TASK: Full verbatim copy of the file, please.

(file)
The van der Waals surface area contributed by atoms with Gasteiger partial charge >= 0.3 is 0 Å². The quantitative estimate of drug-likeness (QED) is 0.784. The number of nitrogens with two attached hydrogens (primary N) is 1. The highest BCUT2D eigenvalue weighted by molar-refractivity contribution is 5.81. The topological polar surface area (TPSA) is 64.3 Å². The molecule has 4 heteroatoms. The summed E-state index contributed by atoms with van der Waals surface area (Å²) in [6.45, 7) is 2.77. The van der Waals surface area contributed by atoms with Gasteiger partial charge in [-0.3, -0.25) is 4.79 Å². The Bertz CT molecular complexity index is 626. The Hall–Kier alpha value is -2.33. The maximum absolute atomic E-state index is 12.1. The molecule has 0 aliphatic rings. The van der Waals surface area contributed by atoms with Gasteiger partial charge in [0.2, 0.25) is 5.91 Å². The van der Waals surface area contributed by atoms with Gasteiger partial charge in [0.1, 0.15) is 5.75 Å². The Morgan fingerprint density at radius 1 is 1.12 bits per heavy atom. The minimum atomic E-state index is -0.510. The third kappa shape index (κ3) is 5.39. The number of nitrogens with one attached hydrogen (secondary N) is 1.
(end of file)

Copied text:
The van der Waals surface area contributed by atoms with Gasteiger partial charge >= 0.3 is 0 Å². The quantitative estimate of drug-likeness (QED) is 0.784. The number of nitrogens with two attached hydrogens (primary N) is 1. The highest BCUT2D eigenvalue weighted by molar-refractivity contribution is 5.81. The topological polar surface area (TPSA) is 64.3 Å². The molecule has 4 heteroatoms. The summed E-state index contributed by atoms with van der Waals surface area (Å²) in [6.45, 7) is 2.77. The van der Waals surface area contributed by atoms with Gasteiger partial charge in [-0.3, -0.25) is 4.79 Å². The Bertz CT molecular complexity index is 626. The Hall–Kier alpha value is -2.33. The maximum absolute atomic E-state index is 12.1. The molecule has 0 aliphatic rings. The van der Waals surface area contributed by atoms with Gasteiger partial charge in [0.2, 0.25) is 5.91 Å². The van der Waals surface area contributed by atoms with Gasteiger partial charge in [0.1, 0.15) is 5.75 Å². The Morgan fingerprint density at radius 1 is 1.12 bits per heavy atom. The minimum atomic E-state index is -0.510. The third kappa shape index (κ3) is 5.39. The number of nitrogens with one attached hydrogen (secondary N) is 1.